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sonar

[ soh-nahr ]
/ ˈsoʊ nɑr /
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SEE MORE SYNONYMS FOR sonar ON THESAURUS.COM

noun

a method for detecting and locating objects submerged in water by echolocation.
the apparatus used in sonar.

RELATED WORDS

sight, radar, periscope, viewfinder, bombsight

Nearby words

sonal, sonance, sonant, sonantal, sonantic, sonar, sonarman, sonata, sonata da camera, sonata da chiesa, sonata form

Origin of sonar

1940–45; so(und) na(vigation) r(anging)
Also called, British, asdic.
Dictionary.com Unabridged Based on the Random House Unabridged Dictionary, © Random House, Inc. 2019

Examples from the Web for sonar

British Dictionary definitions for sonar

sonar

/ (ˈsəʊnɑː) /

noun

a communication and position-finding device used in underwater navigation and target detection using echolocation

Word Origin for sonar

C20: from so (und) na (vigation and) r (anging)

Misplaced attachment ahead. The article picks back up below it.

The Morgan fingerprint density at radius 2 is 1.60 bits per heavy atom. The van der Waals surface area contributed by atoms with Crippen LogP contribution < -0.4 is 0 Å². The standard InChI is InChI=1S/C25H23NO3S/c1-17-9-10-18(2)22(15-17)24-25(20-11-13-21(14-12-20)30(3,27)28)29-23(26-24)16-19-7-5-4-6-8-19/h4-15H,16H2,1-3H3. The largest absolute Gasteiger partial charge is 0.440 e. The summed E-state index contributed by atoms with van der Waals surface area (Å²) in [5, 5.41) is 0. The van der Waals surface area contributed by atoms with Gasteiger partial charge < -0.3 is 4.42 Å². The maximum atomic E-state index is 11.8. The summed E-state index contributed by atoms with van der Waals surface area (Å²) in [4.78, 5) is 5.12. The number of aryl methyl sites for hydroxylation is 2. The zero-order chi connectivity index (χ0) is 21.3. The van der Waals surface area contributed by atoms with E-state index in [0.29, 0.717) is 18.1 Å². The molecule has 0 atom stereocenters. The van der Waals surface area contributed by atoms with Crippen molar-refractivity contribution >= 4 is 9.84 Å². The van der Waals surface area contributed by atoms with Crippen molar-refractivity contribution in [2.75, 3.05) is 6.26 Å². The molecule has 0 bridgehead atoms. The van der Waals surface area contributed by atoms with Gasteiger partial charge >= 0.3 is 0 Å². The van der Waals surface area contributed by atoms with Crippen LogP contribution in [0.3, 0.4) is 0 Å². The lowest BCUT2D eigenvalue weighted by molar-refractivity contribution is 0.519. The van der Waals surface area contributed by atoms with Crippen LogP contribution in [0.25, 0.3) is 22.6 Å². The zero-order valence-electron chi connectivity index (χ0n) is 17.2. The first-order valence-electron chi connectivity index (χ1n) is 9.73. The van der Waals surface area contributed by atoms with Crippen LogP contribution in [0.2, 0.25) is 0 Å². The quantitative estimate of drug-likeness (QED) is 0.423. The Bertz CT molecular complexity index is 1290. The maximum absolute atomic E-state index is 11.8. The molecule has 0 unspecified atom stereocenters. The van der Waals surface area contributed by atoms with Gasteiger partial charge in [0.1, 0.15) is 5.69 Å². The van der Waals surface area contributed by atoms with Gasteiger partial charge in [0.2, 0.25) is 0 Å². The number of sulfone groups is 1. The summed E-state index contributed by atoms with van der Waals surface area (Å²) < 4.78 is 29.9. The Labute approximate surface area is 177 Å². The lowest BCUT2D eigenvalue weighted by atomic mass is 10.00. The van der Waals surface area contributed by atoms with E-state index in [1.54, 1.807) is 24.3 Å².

Collins English Dictionary - Complete & Unabridged 2012 Digital Edition © William Collins Sons & Co. Ltd. 1979, 1986 © HarperCollins Publishers 1998, 2000, 2003, 2005, 2006, 2007, 2009, 2012

Word Origin and History for sonar

sonar


n.

apparatus for detection underwater, 1946, from first letters of "sound navigation ranging," on pattern of radar.

Online Etymology Dictionary, © 2010 Douglas Harper

Science definitions for sonar

sonar

[ sōnär′ ]

Short for sound navigation and ranging. A method of detecting, locating, and determining the speed of objects through the use of reflected sound waves. A sound signal is produced, and the time it takes for the signal to reach an object and for its echo to return is used to calculate the object's distance. The Doppler effect can also be used to determine the object's relative velocity. Electronic sonar systems are used for submarine navigation and for detecting schools of fish. Some mammals, especially bats, use biological sonar to navigate and detect prey in dark conditions, commonly called echolocation.
The equipment or physiology used in doing this. See also Doppler effect lidar radar.
The American Heritage® Science Dictionary Copyright © 2011. Published by Houghton Mifflin Harcourt Publishing Company. All rights reserved.